Cultural Encounters: A Journal For The Theology Of Culture Volume 11 Number 1 (Winter 2015) - Page 64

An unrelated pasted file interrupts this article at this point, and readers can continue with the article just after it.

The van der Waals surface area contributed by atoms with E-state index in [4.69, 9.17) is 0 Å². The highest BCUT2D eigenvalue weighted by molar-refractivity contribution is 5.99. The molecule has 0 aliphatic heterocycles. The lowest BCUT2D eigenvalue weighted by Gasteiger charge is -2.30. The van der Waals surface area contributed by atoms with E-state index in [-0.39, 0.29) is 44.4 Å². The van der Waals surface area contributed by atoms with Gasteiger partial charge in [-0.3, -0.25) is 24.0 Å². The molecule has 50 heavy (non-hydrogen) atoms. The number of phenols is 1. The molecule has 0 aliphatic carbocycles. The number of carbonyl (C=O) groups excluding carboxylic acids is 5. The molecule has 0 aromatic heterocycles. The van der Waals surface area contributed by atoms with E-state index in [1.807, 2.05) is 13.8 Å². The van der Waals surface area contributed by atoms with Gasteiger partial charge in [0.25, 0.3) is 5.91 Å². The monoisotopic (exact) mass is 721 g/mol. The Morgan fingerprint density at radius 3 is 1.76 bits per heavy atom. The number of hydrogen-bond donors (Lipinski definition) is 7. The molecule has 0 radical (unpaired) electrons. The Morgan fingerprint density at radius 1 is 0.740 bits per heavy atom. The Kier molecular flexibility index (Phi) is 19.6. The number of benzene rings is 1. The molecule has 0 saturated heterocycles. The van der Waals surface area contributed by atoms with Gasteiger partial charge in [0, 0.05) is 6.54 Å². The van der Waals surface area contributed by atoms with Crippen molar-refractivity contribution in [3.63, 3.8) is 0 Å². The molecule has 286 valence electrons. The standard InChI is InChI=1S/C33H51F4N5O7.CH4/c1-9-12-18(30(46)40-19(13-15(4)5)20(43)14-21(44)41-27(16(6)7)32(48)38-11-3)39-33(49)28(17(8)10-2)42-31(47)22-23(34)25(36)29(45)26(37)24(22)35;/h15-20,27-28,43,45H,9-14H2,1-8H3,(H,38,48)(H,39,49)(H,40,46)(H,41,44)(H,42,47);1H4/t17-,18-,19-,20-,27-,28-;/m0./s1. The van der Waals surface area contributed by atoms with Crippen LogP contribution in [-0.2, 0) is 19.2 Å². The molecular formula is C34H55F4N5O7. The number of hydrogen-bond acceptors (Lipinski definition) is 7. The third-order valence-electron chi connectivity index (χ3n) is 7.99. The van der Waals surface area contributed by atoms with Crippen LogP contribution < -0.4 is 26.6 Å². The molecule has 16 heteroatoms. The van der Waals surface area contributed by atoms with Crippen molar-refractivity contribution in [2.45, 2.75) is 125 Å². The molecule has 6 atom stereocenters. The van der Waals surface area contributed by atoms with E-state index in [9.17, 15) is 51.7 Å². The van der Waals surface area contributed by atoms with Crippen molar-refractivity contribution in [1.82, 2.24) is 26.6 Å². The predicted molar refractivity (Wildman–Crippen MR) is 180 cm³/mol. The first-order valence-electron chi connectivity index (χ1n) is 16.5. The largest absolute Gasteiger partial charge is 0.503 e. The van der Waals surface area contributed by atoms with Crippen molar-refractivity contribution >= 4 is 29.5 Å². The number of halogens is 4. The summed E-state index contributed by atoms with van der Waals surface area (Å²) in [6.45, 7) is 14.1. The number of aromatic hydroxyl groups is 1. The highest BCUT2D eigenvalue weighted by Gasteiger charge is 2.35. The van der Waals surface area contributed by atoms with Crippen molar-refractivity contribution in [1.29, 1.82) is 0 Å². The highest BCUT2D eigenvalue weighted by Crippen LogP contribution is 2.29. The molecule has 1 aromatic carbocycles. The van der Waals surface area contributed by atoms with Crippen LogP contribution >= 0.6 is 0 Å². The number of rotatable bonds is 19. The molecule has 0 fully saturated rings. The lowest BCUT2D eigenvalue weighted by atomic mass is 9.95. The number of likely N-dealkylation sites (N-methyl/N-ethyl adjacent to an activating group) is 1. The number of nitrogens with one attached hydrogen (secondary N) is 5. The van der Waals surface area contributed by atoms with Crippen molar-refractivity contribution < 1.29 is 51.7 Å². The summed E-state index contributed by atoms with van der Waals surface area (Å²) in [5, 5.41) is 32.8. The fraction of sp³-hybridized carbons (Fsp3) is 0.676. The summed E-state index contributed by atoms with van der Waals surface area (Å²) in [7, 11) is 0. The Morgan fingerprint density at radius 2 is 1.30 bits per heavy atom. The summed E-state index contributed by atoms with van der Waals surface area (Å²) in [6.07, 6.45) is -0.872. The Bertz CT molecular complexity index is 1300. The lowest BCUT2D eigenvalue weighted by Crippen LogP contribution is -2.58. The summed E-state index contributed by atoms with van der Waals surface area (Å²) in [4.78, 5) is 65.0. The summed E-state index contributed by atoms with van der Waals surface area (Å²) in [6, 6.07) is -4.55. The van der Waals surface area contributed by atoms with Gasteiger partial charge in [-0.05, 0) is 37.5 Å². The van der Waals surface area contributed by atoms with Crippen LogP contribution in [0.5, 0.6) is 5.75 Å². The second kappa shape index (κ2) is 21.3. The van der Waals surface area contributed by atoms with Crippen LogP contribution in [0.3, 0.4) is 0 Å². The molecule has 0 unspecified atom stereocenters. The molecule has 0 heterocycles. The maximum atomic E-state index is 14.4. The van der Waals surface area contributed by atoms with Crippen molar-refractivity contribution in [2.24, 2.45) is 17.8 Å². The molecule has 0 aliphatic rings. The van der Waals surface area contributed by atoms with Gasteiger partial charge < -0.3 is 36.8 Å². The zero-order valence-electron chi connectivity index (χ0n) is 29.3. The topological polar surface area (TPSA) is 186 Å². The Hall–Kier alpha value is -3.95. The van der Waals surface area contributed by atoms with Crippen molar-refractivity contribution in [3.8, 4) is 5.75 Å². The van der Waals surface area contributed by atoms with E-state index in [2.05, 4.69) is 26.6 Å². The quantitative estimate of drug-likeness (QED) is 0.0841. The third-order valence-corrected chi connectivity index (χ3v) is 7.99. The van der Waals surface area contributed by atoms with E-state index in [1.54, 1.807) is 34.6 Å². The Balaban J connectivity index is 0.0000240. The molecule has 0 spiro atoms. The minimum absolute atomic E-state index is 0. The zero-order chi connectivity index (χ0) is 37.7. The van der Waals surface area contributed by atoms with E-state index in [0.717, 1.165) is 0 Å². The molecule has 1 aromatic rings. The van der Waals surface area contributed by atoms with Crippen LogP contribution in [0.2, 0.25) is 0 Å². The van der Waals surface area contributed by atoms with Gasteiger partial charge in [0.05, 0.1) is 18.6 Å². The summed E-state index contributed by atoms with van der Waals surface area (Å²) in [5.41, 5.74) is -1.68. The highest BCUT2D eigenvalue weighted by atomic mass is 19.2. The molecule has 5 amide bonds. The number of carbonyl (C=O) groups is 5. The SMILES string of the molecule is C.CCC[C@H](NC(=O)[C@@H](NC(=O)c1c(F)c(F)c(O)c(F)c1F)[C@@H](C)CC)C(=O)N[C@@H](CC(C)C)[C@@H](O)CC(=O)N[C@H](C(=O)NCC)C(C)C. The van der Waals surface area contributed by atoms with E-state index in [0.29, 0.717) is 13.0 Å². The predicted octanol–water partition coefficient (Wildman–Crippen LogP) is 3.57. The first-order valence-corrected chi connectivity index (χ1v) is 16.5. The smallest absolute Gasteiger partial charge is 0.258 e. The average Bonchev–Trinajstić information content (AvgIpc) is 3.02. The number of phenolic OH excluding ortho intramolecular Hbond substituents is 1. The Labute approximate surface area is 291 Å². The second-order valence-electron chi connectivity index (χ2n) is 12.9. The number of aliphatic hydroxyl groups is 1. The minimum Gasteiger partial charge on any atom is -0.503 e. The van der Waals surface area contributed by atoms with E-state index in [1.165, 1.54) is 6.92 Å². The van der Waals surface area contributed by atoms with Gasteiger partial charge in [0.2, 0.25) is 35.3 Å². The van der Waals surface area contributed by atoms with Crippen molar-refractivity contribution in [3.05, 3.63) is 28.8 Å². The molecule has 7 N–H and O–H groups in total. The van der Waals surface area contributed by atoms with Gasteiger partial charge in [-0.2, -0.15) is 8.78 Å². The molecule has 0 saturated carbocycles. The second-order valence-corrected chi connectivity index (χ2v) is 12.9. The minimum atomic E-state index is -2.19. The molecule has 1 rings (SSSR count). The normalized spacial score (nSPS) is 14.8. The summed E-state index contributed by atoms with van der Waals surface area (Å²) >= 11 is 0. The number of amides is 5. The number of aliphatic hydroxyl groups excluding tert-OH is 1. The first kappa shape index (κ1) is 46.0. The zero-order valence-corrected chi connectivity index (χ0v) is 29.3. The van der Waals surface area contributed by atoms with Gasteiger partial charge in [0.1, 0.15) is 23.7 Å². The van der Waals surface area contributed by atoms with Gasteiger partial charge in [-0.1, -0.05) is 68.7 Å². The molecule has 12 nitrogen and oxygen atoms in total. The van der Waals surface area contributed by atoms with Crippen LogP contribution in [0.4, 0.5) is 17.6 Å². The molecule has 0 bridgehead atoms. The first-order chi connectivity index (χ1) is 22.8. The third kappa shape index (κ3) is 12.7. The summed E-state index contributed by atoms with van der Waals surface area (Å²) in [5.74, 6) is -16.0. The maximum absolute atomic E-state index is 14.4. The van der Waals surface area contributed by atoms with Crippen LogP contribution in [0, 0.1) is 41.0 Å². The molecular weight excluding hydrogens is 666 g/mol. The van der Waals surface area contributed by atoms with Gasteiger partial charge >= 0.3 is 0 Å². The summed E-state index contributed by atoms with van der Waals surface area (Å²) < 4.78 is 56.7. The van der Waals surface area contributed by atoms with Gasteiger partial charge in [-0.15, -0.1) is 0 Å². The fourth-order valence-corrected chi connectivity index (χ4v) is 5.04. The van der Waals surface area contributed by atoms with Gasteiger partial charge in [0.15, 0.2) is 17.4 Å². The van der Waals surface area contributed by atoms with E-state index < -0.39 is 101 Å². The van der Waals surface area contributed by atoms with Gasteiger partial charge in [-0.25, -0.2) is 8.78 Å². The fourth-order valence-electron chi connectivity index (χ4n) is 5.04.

LAMENT - Carlson Empowering the Survivor Judith Herman, a psychiatrist and trauma expert, claims “empowerment of the survivor”57 as the first principle of trauma recovery. From a different angle, Brueggemann, the Old Testament scholar, identifies biblical lament as the empowering of victims with their rightful privileges of covenant relationship. [The] absence of lament is the loss of genuine covenant interaction because the second party to the covenant (the petitioner) has become voiceless or has a voice that is permitted to speak only praise and doxology. . . . Since such a celebrative, consenti ng silence does not square with reality, covenant minus lament is finally a practice of denial, cover-up, and pretense. . . . Where there is lament, the believer is able to take initiative with God and so develop over against God the ego strength that is necessary for responsible faith. But where the capacity to initiate lament is absent . . . the outcome is a ‘False Self,’ bad faith which is based in fear and guilt and lived out as resentful or self-deceptive works of righteousness.58 From yet another angle, Steven R. Tracy’s biblical and psychological treatment of abuse identifies “the tragedy of powerlessness”59 resulting from interpersonal trauma that “deadens and destroys an individual’s emotions, hope, and sense of being alive.”60 Lament is especially suited to counteract such powerlessness, since it so vividly articulates and animates the emotions that trauma “deadens and destroys.” 57. Judith Herman, Trauma and Recovery (New York: Basic Books, 1997), 133. 58. Walter Brueggemann, “The Costly Loss of Lament,” Journal for the Study of the Old Testament 11, no. 36 (1986): 60–61. In email correspondence with Dr. Brueggemann, he further clarifies, “[B]y against God, I mean the courage to stand in God’s presence and protest against God and to talk God out of some actions and into others. I think that is what goes on in some of the Psalms; see for example Psalm 44 and also Abraham in Genesis 18 and Moses in Exodus 32. There are hints of it in the parable Jesus tells about prayer in Luke 18. I think it requires a new kind of piety and a reformulation of God, but it is I think faithful to the Bible and to the Gospel” (email correspondence, May 12, 2014). 59. Tracy, Mending the Soul, 107. 60. Ibid., 108. 63